Gabriela López, the San Francisco school board president who was recalled in an election on Tuesday, invoked "white supremacy" while decrying the election outcome.
What is the background?
Upset by board members who pursued their progressive agendas while keeping city schools closed, San Francisco parents fought back and successfully recalled three board members — López, Alison Collins, and Faauuga Moliga — on Tuesday.
Election results showed that nearly 75% of voters supported removing López, while 78.5% of voters supporting removing Collins, and 72% of voters supported removing Moliga. The movement against the school board members was the first successful recall effort in San Francisco in nearly 40 years, the San Francisco Chronicle reported.
What did López claim?
So if you fight for racial justice, this is the consequence. Don\u2019t be mistaken, white supremacists are enjoying this. And the support of the recall is aligned with this.pic.twitter.com/HsYtQjvVeh— Commissioner Gabriela L\u00f3pez \ud83c\uddf2\ud83c\uddfd (@Commissioner Gabriela L\u00f3pez \ud83c\uddf2\ud83c\uddfd) 1645113778
But what is the truth?
Progressives love to invoke "racism" and blame "white supremacy," but the idea that white supremacy fueled the recall campaign is completely unfounded.
In fact, as Washington Post reporter David Weigel noted, the cohort of San Franciscans who voted "yes" on the recall "was racially diverse" and included "hundreds of non-citizen immigrants who were eligible to participate" (Non-citizens have been allowed to vote in San Francisco for several years).
Demographically speaking, if López's allegations are true that white supremacy was behind the recall, that means San Francisco has an unusually high number of white racists in a city where, according to data from the U.S. Census Bureau, "white alone" residents comprise just 40.5% of the city's population. Considering that more than 95,000 people voted to recall López, that means more than 10% of the city's population of approximately 874,000 people are white racists.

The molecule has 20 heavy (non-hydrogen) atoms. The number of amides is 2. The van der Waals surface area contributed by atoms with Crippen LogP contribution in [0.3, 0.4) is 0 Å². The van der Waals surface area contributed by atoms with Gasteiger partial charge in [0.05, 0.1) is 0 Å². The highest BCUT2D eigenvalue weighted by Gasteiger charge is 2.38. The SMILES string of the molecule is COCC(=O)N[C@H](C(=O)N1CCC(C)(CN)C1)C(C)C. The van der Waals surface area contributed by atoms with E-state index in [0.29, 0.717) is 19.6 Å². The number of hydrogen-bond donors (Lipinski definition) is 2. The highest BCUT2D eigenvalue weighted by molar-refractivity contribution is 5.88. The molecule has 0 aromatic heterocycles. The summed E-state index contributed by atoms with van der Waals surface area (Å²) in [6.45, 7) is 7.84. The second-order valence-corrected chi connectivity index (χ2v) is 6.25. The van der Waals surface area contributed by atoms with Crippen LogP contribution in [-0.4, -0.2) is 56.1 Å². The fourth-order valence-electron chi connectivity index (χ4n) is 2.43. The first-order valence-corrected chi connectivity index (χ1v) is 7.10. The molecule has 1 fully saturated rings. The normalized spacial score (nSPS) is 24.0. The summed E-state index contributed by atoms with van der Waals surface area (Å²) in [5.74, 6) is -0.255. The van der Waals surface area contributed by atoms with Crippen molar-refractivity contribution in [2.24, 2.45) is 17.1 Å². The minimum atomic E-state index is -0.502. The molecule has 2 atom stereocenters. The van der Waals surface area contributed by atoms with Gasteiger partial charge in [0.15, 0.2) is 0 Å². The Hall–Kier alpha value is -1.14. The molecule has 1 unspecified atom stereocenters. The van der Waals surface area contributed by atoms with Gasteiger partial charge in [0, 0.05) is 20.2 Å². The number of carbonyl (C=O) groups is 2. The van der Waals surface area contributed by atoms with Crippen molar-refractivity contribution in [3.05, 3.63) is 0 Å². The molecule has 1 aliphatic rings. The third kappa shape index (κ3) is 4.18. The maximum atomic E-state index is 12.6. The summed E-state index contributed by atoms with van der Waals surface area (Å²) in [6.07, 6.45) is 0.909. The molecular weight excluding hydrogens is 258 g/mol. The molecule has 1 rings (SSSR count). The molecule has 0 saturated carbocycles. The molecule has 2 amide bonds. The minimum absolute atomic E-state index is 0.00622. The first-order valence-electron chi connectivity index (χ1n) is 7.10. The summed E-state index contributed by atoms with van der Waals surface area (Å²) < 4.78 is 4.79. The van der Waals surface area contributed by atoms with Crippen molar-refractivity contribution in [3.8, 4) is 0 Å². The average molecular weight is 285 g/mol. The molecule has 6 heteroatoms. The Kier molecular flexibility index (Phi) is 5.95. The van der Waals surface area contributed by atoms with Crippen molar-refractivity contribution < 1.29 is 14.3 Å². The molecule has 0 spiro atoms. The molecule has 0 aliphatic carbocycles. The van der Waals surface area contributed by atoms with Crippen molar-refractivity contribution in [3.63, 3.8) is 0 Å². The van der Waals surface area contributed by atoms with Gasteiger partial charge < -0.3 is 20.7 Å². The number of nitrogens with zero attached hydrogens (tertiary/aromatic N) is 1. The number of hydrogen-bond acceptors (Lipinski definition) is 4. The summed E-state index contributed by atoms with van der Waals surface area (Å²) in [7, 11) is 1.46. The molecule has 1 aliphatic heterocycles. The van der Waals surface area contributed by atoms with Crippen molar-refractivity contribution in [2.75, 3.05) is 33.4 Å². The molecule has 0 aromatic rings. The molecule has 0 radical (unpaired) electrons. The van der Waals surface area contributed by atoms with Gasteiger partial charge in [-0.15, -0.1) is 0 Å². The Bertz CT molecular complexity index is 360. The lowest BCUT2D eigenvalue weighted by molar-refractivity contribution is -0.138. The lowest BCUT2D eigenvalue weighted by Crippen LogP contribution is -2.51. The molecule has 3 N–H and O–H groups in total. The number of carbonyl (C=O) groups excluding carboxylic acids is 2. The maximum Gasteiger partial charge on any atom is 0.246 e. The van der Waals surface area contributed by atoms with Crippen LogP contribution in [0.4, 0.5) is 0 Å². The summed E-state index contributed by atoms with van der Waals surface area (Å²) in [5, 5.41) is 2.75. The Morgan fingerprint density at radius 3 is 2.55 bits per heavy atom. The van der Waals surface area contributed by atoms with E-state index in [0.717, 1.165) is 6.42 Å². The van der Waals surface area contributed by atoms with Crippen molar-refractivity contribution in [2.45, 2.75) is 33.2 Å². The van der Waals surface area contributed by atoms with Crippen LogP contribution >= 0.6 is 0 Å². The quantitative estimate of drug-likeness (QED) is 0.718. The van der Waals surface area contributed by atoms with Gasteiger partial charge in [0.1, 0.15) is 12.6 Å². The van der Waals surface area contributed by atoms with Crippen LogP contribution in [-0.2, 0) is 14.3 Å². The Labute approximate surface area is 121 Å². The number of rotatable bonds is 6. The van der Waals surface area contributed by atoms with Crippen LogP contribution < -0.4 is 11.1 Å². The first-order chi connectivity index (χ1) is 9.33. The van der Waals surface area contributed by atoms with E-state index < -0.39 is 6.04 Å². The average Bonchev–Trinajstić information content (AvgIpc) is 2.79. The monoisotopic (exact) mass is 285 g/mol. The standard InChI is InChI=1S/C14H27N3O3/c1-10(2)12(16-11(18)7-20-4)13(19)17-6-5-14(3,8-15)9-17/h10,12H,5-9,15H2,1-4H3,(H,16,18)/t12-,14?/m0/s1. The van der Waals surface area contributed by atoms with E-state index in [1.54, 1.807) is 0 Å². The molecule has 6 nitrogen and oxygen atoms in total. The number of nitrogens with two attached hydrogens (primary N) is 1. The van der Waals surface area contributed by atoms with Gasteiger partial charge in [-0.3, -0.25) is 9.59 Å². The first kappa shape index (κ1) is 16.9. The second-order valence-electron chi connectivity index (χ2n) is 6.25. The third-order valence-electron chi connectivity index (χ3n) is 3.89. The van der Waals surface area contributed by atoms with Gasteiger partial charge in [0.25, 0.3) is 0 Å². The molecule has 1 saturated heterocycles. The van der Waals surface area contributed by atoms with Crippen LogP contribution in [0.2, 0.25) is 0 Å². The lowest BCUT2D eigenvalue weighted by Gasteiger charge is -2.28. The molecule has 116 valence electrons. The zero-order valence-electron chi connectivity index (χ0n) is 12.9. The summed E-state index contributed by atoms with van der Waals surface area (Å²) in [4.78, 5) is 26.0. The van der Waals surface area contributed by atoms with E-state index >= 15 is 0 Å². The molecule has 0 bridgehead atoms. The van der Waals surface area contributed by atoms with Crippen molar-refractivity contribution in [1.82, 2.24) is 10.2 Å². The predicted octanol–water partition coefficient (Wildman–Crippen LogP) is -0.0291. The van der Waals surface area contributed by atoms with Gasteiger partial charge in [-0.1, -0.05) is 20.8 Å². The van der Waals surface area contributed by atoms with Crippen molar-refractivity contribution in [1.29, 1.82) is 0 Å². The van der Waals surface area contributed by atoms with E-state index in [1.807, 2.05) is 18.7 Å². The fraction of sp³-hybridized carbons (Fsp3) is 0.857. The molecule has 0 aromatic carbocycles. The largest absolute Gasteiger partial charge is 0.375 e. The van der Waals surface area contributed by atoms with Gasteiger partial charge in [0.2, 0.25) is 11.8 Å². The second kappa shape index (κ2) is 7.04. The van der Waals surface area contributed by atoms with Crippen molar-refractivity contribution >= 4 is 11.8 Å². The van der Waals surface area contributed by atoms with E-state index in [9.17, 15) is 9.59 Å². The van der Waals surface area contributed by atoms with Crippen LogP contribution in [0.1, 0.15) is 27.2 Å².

Racism, it turns out, was not behind the recall. Rather, as the New York Times observed, the successful recall "appeared to be a demonstration of Asian American electoral power, a galvanizing moment for Chinese American voters in particular who turned out in unusually large numbers for the election."
Four issues in particular drove the recall:
- The school board keeping schools closed for one of the longest durations in the country. Schools in San Francisco did not return to full-time in-person learning until August
- The school board pursued progressive agenda items — like renaming 44 schools in the district — while keeping schools shuttered
- The school board permanently eliminated merit-based admission for Lowell High School, the city's most prestigious high school
- Rampant anti-Asian prejudice by Collins
Meanwhile, Mayor London Breed (D) — who is black — both supported and celebrated the recall, an odd move if it had truly been motivated by white supremacy.
"The voters of this City have delivered a clear message that the School Board must focus on the essentials of delivering a well-run school system above all else," Breed said in a statement after the election. "San Francisco is a city that believes in the value of big ideas, but those ideas must be built on the foundation of a government that does the essentials well."
David Lee, a lecturer at San Francisco State University, summed it up best.
"It’s been an opportunity for the Chinese community to flex its muscles," Lee told the New York Times of the recall effort. "The community is reasserting itself."
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